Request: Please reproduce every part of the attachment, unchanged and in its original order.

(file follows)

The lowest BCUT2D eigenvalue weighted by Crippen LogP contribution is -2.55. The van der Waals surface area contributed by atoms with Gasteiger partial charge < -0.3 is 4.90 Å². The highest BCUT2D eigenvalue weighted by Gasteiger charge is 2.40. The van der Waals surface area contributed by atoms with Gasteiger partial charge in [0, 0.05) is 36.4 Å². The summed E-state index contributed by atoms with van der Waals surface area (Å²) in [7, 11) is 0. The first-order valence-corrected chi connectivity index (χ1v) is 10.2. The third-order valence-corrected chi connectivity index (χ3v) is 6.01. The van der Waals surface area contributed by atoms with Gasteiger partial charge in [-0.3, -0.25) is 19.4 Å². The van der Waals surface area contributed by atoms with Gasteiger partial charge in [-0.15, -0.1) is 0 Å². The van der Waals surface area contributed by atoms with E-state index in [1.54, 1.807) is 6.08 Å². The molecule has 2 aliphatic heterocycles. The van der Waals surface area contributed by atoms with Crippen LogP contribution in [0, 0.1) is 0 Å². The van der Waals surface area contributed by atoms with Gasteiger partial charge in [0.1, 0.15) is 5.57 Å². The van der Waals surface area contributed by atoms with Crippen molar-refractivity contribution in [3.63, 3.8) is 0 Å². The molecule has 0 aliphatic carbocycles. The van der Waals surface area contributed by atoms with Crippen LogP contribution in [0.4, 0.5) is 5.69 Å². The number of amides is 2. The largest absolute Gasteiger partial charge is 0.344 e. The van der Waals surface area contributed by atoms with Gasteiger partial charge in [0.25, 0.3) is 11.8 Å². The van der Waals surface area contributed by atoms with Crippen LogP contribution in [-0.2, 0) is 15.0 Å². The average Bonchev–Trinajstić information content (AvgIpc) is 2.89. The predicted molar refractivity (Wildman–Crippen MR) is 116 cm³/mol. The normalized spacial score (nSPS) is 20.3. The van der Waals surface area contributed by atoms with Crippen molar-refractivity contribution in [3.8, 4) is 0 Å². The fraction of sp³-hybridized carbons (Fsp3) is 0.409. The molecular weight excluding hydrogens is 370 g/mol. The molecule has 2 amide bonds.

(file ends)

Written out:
The lowest BCUT2D eigenvalue weighted by Crippen LogP contribution is -2.55. The van der Waals surface area contributed by atoms with Gasteiger partial charge < -0.3 is 4.90 Å². The highest BCUT2D eigenvalue weighted by Gasteiger charge is 2.40. The van der Waals surface area contributed by atoms with Gasteiger partial charge in [0, 0.05) is 36.4 Å². The summed E-state index contributed by atoms with van der Waals surface area (Å²) in [7, 11) is 0. The first-order valence-corrected chi connectivity index (χ1v) is 10.2. The third-order valence-corrected chi connectivity index (χ3v) is 6.01. The van der Waals surface area contributed by atoms with Gasteiger partial charge in [-0.3, -0.25) is 19.4 Å². The van der Waals surface area contributed by atoms with Gasteiger partial charge in [-0.15, -0.1) is 0 Å². The van der Waals surface area contributed by atoms with E-state index in [1.54, 1.807) is 6.08 Å². The molecule has 2 aliphatic heterocycles. The van der Waals surface area contributed by atoms with Crippen LogP contribution in [0, 0.1) is 0 Å². The van der Waals surface area contributed by atoms with Gasteiger partial charge in [0.1, 0.15) is 5.57 Å². The van der Waals surface area contributed by atoms with Crippen molar-refractivity contribution in [3.63, 3.8) is 0 Å². The molecule has 0 aliphatic carbocycles. The van der Waals surface area contributed by atoms with Crippen LogP contribution in [0.4, 0.5) is 5.69 Å². The number of amides is 2. The largest absolute Gasteiger partial charge is 0.344 e. The van der Waals surface area contributed by atoms with Gasteiger partial charge in [0.25, 0.3) is 11.8 Å². The van der Waals surface area contributed by atoms with Crippen LogP contribution in [-0.2, 0) is 15.0 Å². The average Bonchev–Trinajstić information content (AvgIpc) is 2.89. The predicted molar refractivity (Wildman–Crippen MR) is 116 cm³/mol. The normalized spacial score (nSPS) is 20.3. The van der Waals surface area contributed by atoms with Crippen molar-refractivity contribution in [3.8, 4) is 0 Å². The fraction of sp³-hybridized carbons (Fsp3) is 0.409. The molecular weight excluding hydrogens is 370 g/mol. The molecule has 2 amide bonds.